connected components on the probability map generated from our segmentation model
and adopt the run length smoothing algorithm (RLSA) locally on the original image to
modify the bounding boxes. It is demonstrated in the experiments that our proposed
algorithm achieves both reasonable visualization results and good quantization results
on the ICDAR2017 POD competition dataset [9].
The main contribution of this paper is three fold. First, we propose a powerful and
efcient approach on page layout analysis. Also, we successfully contrast a coarse-to-
ne structure by combining the supervised learning algorithm (DeepLab) and unsu-
pervised algorithm (RLSA). Finally, though the optimization targeted on POD dataset
may not simply be applied to other datasets, the ideas have good extension meaning
and reference value.
The rest of the paper is organized as follow: we briey review the page layout
analysis and semantic segmentation algorithms in Sect. 2. The methodology of our
page layout analysis algorithm is then presented in the next section. In Sect. 4, the
datasets we used and the experiments we conducted are described in detail. And
discussions of the limitation and running time analysis are also given in Sect. 4.
Finally, we conclude the whole paper in the last section.
DeepLayout: A Semantic Segmentation Approach 267
2 Related Work
2.1 Page Layout Analysis
Page layout analysis has been studied for decades and a great number of algorithms
have been established and developed to solve this problem. Most of the page layout
analysis approaches can be roughly divided into two categories by the type of seg-
mentation algorithms. One of them is unsupervised segmentation by hand-craft features
and human-dened rules, and the other is supervised segmentation by a learning based
model and supervised training data.
Most of the conventional methods [15] adopt a two-step strategy: an unsupervised
segmentation model and a learning based classication model. An unsupervised seg-
mentation method is either starting from the pixels then merging them into high level
regions (bottom-up) [2,3] or segmenting the page into candidate regions by projections
or connected components (top-down) [4,5]. Both need a large amount of experience-
depended parameters. And as for classication step, hand-craft features are extracted to
train a classier [3,4] or a CNN is trained to classify the segmented regions [1]. Also,
some algorithms are proposed to detect the specic type of boxes or regions like
equations [10,11] and tables [12] in the PDF les or document images. As we men-
tioned before, the two-step algorithms mostly contain lots of human-dened rules and
handcraft features which involve a large parameter set.
In recent years, supervised segmentation is introduced to solve the page layout case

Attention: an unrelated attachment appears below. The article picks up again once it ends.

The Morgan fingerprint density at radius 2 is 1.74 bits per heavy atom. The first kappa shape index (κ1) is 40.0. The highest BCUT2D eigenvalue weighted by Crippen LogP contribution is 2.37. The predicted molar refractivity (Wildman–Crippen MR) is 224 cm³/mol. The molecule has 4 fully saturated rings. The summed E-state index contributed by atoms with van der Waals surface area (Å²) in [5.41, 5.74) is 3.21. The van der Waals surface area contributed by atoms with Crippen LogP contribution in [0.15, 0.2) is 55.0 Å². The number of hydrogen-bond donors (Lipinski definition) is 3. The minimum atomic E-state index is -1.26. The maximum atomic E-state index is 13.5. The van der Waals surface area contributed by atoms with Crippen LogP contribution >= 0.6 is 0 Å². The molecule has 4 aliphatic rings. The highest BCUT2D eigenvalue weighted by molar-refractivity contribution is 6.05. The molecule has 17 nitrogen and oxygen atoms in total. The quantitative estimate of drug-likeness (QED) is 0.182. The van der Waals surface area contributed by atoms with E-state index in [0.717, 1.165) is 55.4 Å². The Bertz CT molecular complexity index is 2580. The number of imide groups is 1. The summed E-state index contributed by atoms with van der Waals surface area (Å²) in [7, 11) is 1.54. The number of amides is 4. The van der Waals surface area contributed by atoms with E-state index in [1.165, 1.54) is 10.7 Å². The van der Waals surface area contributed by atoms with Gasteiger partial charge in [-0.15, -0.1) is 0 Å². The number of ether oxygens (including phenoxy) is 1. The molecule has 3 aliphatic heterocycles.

[13,14]. Supervised segmentation provides semantic information which allows us to
perform segmentation and classication at the same time. Oyebade et al. [13] extracts
textural features from small patches and trains a neural network (fully connected) to
classify them to get the document segmentation result. Due to the patch classication,
there is a so-called mosaic effectwhere the segmentation boundary is rough and
inaccurate. Yang et al. [14]rst introduce semantic segmentation to document seg-
mentation, and an additional tool (Adobe Acrobat) is adopted to specify the segmen-
tation boundary. By the power of deep learning, this type of methods is normally faster
and stronger than two-step ones and is easier to generalize to other type of documents.
2.2 Semantic Segmentation
Semantic segmentation is a computer vision task that aims to understand the image in
pixel level by performing the pixel-wise classication. A demonstration of the semantic
segmentation task is shown in Fig. 1
. Semantic segmentation is a deeper under-
standing of images than image classication. Instead of recognizing the objects in
image classication task, we also have to assign each pixel to a certain object class or
background to lineate the boundary of each object. In the industry, semantic seg-
mentation is widely used in a variety of computer vision scenarios such as image
matting, medical image analysis and self-driving.
268 Y. Li et al.
Before deep learning, the commonly used solutions are random forest based
algorithms [15], this kind of algorithms are inaccurate and extremely slow. With CNN
taking over computer vision, one of the rst attempts on page layout analysis by CNN
was patch classication [16] where the pixel class is assigned based on the classi-
cation result on a small image patch around it. The size of image patches need to be
xed due to the fully connected layer used in the network structure. And to keep the
parameter size acceptable, the patch window which equals the receptive eld needs to
be small. Thus the segmentation result was still not ideal.
In 2014, Fully Convolutional Network (FCN) was proposed by Long et al. [17]
which is a milestone of semantic segmentation. This model allows us to feed the
images in any size to the segmentation model because no fully connected layer was
used in the network structure. Also the end-to-end trainable structure makes it much
faster and much stronger than the patch classication methods.
The next big problem of using CNN on segmentation is the pooling layers. Pooling
layers increase the receptive eld and robustness while weakening the spatial infor-
mation. Spatial information is unimportant in image classication but it is essential in
segmentation task. Two ways to overcome this problem are using short-cut connections
to restore the spatial information [18] and using dilated (atrous) convolution layer to
increase the receptive eld and keep the spatial information at the same time [8]. And